4. Prep your partner Your partner is there to support you first and foremost in any way you see fit. It is important to discuss your wishes and expectations with your partner to make a clear decision on what you would like them to do in order to support you through your labour. Birth can take you down a different path to what you had planned but it is important to plan and discuss your vision prior to your labour so your birth team is on the same page. If capturing images of your child's birth is high on your priority list - you might like to ask your support person to focus on capturing images for some of your labour, rather than comforting or holding you through your labour. For some women this wouldn't be an issue as I have witnessed women who labour solely by themselves, go deep within and don't require any touch or embrace from their partner. On the flip side - there are women who rely heavily on their partner's support throughout their labour so for those couples - putting all your energy and focus into birth photography may be a little more difficult. However you want to birth is up to you so just be open and honest with your partner about your expectations and at the end of the day - if your birth plan goes out the window and you don't capture one single image - at least your partner was by your side, supporting you and holding space for you while you brought your baby earth side.

  5. Don't forget the small details Birth photography is all about storytelling. If your partner is able to capture shots for you - get them to try and tell a story with the images they are capturing so when you look through your images - they tell a sense of time and place. Perhaps a shot of the clock once you arrive at the hospital, the baby's heart rate if it's being monitored, your hands clenched as you go through a surge, the room number you are in... the list goes on! Tell them to get creative! Basically be like a paparazzi on speed haha! You can always delete any rubbish shots later on but you will never be able to go back and capture missed opportunities!

  6. Hospital staff in images Most hospitals have a policy that no hospital staff are to be in any photographs unless permission has been granted. That includes any recognisable features like name tags etc. So please - before you go home and spam everyone with your birth images - crop or blur out any hospital staff who may feature in the image unless permission was given to you to do so.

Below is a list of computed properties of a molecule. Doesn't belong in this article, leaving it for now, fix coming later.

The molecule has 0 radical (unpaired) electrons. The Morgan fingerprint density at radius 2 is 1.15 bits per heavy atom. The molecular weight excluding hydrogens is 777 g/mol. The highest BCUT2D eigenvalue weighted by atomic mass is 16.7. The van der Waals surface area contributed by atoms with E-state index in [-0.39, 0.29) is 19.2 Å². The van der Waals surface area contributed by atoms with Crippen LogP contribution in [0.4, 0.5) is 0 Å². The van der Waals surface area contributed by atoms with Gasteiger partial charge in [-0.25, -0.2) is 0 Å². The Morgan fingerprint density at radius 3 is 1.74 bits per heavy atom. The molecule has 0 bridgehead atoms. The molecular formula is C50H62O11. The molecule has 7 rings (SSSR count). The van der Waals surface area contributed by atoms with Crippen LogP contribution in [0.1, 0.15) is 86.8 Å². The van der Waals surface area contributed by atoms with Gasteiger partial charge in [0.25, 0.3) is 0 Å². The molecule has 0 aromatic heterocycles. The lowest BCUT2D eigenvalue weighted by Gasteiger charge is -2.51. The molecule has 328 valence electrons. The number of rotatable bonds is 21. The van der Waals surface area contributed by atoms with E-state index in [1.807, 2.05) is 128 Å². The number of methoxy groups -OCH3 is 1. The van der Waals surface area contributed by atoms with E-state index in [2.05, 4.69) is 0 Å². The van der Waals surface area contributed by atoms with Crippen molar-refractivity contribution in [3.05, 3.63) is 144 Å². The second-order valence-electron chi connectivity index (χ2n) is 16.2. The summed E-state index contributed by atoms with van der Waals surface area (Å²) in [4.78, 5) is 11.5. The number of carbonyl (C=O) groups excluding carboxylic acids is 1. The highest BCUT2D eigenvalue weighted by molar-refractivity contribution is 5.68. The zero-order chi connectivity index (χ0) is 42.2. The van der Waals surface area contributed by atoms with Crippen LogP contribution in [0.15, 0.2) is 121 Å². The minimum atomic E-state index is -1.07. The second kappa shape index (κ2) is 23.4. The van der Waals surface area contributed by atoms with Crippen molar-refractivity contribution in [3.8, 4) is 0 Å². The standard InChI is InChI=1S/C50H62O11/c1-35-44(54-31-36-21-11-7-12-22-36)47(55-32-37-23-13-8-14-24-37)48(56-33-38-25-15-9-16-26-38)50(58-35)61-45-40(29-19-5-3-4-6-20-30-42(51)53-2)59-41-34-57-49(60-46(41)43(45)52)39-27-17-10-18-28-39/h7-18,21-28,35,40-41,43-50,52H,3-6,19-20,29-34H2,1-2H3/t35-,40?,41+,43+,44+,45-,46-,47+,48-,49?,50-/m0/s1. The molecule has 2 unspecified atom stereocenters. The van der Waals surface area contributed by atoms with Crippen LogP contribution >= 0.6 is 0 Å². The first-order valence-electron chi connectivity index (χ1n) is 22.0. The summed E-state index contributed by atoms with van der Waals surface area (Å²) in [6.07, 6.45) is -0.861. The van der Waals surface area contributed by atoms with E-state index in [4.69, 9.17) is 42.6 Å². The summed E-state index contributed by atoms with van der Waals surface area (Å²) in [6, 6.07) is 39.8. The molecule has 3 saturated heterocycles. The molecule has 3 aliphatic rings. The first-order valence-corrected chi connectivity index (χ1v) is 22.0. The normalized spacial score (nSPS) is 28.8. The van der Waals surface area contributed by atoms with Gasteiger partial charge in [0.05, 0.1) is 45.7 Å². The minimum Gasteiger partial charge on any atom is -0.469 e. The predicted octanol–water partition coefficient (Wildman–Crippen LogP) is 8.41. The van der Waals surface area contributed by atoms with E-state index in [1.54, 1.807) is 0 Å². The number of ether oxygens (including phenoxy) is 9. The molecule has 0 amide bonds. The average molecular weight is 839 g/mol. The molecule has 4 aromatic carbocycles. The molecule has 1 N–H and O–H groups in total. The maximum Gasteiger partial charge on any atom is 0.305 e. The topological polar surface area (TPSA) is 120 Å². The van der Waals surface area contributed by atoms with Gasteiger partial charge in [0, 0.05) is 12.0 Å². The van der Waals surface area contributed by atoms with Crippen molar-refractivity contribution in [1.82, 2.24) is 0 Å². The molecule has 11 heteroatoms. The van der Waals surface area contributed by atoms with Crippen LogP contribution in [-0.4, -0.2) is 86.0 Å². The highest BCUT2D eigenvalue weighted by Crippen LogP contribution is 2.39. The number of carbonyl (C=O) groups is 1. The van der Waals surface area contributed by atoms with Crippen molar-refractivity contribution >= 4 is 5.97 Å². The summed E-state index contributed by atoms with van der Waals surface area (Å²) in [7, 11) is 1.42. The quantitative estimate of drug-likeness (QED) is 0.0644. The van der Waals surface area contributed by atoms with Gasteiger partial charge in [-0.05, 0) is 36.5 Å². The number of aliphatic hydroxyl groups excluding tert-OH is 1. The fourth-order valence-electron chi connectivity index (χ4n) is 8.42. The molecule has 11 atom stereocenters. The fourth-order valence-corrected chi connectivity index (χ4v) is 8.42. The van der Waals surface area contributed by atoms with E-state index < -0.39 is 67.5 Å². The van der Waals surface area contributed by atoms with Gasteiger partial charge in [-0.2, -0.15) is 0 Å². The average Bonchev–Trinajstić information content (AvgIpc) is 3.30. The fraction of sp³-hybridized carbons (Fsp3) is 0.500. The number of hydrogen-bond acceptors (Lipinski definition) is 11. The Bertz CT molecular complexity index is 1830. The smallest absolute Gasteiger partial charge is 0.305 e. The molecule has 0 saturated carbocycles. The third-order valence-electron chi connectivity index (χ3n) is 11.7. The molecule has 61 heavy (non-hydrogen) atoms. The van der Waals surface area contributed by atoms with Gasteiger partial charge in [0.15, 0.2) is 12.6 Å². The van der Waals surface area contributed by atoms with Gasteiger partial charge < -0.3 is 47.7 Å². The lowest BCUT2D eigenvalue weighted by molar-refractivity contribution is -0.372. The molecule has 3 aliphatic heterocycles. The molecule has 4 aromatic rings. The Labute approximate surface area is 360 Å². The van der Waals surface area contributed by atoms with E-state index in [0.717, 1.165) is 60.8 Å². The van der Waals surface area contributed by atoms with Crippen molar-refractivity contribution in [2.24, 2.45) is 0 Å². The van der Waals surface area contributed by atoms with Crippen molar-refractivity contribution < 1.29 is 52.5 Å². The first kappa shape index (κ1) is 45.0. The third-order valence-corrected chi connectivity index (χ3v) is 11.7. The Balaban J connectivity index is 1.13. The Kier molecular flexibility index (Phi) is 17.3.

7. Things can happen quickly So be prepared! Set your camera up so it goes into sleep mode after a certain amount of minutes rather than switching it off and on constantly. Letting it go to sleep mode should actually prolong the life of your battery compared to turning it off and on constantly. Plus if you have it in sleep mode, you will be able to wake it with a simple click of a button and be able to start snapping away quicker than if you had to switch it back on and wait for it to start back up.

  8. Don't forget your birthing partner It is easy to get wrapped up in the excitement of labour and birth but don't forget to get some shots of your support person too! Maybe they have put down the camera to support you or they will be cutting the umbilical cord.. Don't be afraid to ask a midwife to pick your camera up and take some shots for you if they aren't preoccupied with something more important. Most of the time they will be more than happy to snap some shots for you if you ask!

So there you have it! My top tips for capturing your own birth images. I hope they bring you some clarity and guidance on how you can manage these unprecedented times. If you found it helpful, I would so appreciate it if you gave it a ❤, left a comment or shared it to someone you may know who could benefit from this blog.

Much love,

Bianca x